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    28. I claim "I know by my own standards."

      You claim "I know, and no one else can know, except by my standards."

      I will argue against your position, because it invalidates mine. Your claim of knowledge is less objective than mine, and yet you rail against it as "merely subjective."

      Why do I say it is "less objective"? Because you have, if I recall correctly, set the text of the Bible above repeated scientific experiment and observation, implying that an old, self-contradictory text is more accurate in explaining the real world than things that can be repeatedly tested and verified in the real world.

      So, no, I am not "perfectly satisfied to leave the record" with you claiming some sort of pseudo-objective basis for your worldview, and dismissing others.

      If you want to believe, if you want to have faith, go ahead. But you do more than that -- you try and dismiss other people's positions using flawed logic. That's what I won't accept.


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    29. And just to be clear:

      I will argue against your position, because it invalidates mine.

      I do not believe that my position is actually invalid. I believe that your position fallaciously claims mine is invalid.

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    30. >>You claim "I know, and no one else can know, except by my standards."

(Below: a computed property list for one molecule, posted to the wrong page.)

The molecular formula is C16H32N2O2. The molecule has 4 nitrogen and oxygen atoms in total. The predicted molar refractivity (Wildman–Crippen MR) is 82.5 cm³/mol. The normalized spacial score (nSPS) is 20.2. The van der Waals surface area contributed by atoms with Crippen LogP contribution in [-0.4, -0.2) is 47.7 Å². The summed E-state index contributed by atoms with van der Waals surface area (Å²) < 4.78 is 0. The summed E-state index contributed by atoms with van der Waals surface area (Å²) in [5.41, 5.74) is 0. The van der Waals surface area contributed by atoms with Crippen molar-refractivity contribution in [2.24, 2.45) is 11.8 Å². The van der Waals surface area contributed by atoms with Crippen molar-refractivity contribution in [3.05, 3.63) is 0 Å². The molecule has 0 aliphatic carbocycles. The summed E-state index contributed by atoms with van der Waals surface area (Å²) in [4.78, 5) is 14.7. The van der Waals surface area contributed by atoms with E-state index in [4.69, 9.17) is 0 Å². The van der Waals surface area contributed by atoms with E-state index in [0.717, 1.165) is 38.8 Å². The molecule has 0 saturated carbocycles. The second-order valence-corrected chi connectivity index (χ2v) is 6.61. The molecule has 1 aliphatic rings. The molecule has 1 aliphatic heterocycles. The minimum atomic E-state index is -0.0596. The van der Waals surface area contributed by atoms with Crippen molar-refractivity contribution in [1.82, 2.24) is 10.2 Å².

Strawman. I claim "I know, and every one else knows also, by God's standards."

      >> I believe that your position fallaciously claims mine is invalid.

      Once again, you bring up logical fallacies as if you thought logic was absolute. I would ask you to try to be more consistent with your professed worldview, but rather I urge you to repent of it. How do you account for absolutes in your atheistic worldview?

      >>So, no, I am not "perfectly satisfied to leave the record" with you claiming some sort of pseudo-objective basis for your worldview, and dismissing others.

      Why not? Is there more then one reality? Or do you not understand the term "objective truth"?

      Look, I fully understand that truth always is confrontational, there is always someone on the wrong side of truth. This is a very serious and real subject for me. If I didn't love you enough to tell you the truth, then I wouldn't. Truth hurts, I understand.

      >> But you do more than that -- you try and dismiss other people's positions using flawed logic.

      From what standard of logic are you gauging that against? Like I said, you're suppressing the truth about the only possible source for the logic YOU ARE USING.

      >>That's what I won't accept.